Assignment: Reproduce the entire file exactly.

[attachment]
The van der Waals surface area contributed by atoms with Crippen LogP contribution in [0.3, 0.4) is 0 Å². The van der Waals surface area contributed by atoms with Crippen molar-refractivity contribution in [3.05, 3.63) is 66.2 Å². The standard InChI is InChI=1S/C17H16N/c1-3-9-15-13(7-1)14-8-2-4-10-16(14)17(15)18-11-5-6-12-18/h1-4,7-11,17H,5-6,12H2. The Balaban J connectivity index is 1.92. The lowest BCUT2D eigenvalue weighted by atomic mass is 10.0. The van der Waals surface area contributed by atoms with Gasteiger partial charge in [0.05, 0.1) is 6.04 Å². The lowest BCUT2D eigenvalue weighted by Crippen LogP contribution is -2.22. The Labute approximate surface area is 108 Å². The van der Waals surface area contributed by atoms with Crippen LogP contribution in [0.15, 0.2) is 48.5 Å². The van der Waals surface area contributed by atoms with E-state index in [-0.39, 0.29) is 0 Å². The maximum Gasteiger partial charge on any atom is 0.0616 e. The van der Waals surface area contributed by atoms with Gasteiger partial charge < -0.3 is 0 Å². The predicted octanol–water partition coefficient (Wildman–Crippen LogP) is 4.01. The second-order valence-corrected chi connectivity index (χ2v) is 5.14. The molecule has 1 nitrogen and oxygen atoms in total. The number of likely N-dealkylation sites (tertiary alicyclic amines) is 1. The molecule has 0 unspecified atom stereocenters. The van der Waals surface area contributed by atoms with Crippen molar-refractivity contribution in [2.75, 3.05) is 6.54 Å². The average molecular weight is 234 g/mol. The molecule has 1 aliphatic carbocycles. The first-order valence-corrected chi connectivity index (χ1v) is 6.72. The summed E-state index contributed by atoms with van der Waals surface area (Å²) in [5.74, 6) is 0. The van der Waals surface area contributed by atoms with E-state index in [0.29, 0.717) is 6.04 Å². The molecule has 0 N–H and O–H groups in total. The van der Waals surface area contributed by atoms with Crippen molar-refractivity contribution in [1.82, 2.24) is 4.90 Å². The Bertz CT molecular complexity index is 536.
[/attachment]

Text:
The van der Waals surface area contributed by atoms with Crippen LogP contribution in [0.3, 0.4) is 0 Å². The van der Waals surface area contributed by atoms with Crippen molar-refractivity contribution in [3.05, 3.63) is 66.2 Å². The standard InChI is InChI=1S/C17H16N/c1-3-9-15-13(7-1)14-8-2-4-10-16(14)17(15)18-11-5-6-12-18/h1-4,7-11,17H,5-6,12H2. The Balaban J connectivity index is 1.92. The lowest BCUT2D eigenvalue weighted by atomic mass is 10.0. The van der Waals surface area contributed by atoms with Gasteiger partial charge in [0.05, 0.1) is 6.04 Å². The lowest BCUT2D eigenvalue weighted by Crippen LogP contribution is -2.22. The Labute approximate surface area is 108 Å². The van der Waals surface area contributed by atoms with Crippen LogP contribution in [0.15, 0.2) is 48.5 Å². The van der Waals surface area contributed by atoms with E-state index in [-0.39, 0.29) is 0 Å². The maximum Gasteiger partial charge on any atom is 0.0616 e. The van der Waals surface area contributed by atoms with Gasteiger partial charge < -0.3 is 0 Å². The predicted octanol–water partition coefficient (Wildman–Crippen LogP) is 4.01. The second-order valence-corrected chi connectivity index (χ2v) is 5.14. The molecule has 1 nitrogen and oxygen atoms in total. The number of likely N-dealkylation sites (tertiary alicyclic amines) is 1. The molecule has 0 unspecified atom stereocenters. The van der Waals surface area contributed by atoms with Crippen molar-refractivity contribution in [2.75, 3.05) is 6.54 Å². The average molecular weight is 234 g/mol. The molecule has 1 aliphatic carbocycles. The first-order valence-corrected chi connectivity index (χ1v) is 6.72. The summed E-state index contributed by atoms with van der Waals surface area (Å²) in [5.74, 6) is 0. The van der Waals surface area contributed by atoms with E-state index in [0.29, 0.717) is 6.04 Å². The molecule has 0 N–H and O–H groups in total. The van der Waals surface area contributed by atoms with Crippen molar-refractivity contribution in [1.82, 2.24) is 4.90 Å². The Bertz CT molecular complexity index is 536.